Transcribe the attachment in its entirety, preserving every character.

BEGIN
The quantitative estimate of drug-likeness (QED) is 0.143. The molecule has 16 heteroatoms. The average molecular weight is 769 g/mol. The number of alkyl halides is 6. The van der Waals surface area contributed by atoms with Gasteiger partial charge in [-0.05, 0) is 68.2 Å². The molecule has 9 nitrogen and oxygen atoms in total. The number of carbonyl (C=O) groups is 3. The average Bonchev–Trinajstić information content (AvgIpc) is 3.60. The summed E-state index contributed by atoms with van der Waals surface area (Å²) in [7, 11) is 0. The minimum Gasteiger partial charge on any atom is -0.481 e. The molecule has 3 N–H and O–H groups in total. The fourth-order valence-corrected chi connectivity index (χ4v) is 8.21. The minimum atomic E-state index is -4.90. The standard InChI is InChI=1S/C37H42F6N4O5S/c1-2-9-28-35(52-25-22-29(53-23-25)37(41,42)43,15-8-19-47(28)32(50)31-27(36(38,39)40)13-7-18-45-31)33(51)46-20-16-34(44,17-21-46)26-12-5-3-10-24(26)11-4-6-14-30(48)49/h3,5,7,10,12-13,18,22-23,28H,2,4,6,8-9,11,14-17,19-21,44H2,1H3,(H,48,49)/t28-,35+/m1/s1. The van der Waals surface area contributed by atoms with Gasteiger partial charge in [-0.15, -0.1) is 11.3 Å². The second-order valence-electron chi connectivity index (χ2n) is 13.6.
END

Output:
The quantitative estimate of drug-likeness (QED) is 0.143. The molecule has 16 heteroatoms. The average molecular weight is 769 g/mol. The number of alkyl halides is 6. The van der Waals surface area contributed by atoms with Gasteiger partial charge in [-0.05, 0) is 68.2 Å². The molecule has 9 nitrogen and oxygen atoms in total. The number of carbonyl (C=O) groups is 3. The average Bonchev–Trinajstić information content (AvgIpc) is 3.60. The summed E-state index contributed by atoms with van der Waals surface area (Å²) in [7, 11) is 0. The minimum Gasteiger partial charge on any atom is -0.481 e. The molecule has 3 N–H and O–H groups in total. The fourth-order valence-corrected chi connectivity index (χ4v) is 8.21. The minimum atomic E-state index is -4.90. The standard InChI is InChI=1S/C37H42F6N4O5S/c1-2-9-28-35(52-25-22-29(53-23-25)37(41,42)43,15-8-19-47(28)32(50)31-27(36(38,39)40)13-7-18-45-31)33(51)46-20-16-34(44,17-21-46)26-12-5-3-10-24(26)11-4-6-14-30(48)49/h3,5,7,10,12-13,18,22-23,28H,2,4,6,8-9,11,14-17,19-21,44H2,1H3,(H,48,49)/t28-,35+/m1/s1. The van der Waals surface area contributed by atoms with Gasteiger partial charge in [-0.15, -0.1) is 11.3 Å². The second-order valence-electron chi connectivity index (χ2n) is 13.6.